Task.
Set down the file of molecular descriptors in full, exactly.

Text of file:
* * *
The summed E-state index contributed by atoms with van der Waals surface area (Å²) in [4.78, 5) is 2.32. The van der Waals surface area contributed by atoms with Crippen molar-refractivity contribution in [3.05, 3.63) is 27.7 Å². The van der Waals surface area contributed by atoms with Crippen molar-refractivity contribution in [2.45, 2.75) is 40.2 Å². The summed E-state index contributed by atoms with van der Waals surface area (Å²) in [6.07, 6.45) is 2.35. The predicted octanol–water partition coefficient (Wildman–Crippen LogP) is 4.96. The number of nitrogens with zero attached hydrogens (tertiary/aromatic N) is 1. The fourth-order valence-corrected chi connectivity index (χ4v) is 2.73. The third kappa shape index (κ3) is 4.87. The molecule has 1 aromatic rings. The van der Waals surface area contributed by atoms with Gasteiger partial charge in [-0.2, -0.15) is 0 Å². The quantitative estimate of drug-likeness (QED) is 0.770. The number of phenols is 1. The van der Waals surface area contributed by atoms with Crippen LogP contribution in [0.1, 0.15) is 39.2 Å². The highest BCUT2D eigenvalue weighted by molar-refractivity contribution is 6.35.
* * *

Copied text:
The summed E-state index contributed by atoms with van der Waals surface area (Å²) in [4.78, 5) is 2.32. The van der Waals surface area contributed by atoms with Crippen molar-refractivity contribution in [3.05, 3.63) is 27.7 Å². The van der Waals surface area contributed by atoms with Crippen molar-refractivity contribution in [2.45, 2.75) is 40.2 Å². The summed E-state index contributed by atoms with van der Waals surface area (Å²) in [6.07, 6.45) is 2.35. The predicted octanol–water partition coefficient (Wildman–Crippen LogP) is 4.96. The number of nitrogens with zero attached hydrogens (tertiary/aromatic N) is 1. The fourth-order valence-corrected chi connectivity index (χ4v) is 2.73. The third kappa shape index (κ3) is 4.87. The molecule has 1 aromatic rings. The van der Waals surface area contributed by atoms with Gasteiger partial charge in [-0.2, -0.15) is 0 Å². The quantitative estimate of drug-likeness (QED) is 0.770. The number of phenols is 1. The van der Waals surface area contributed by atoms with Crippen LogP contribution in [0.1, 0.15) is 39.2 Å². The highest BCUT2D eigenvalue weighted by molar-refractivity contribution is 6.35.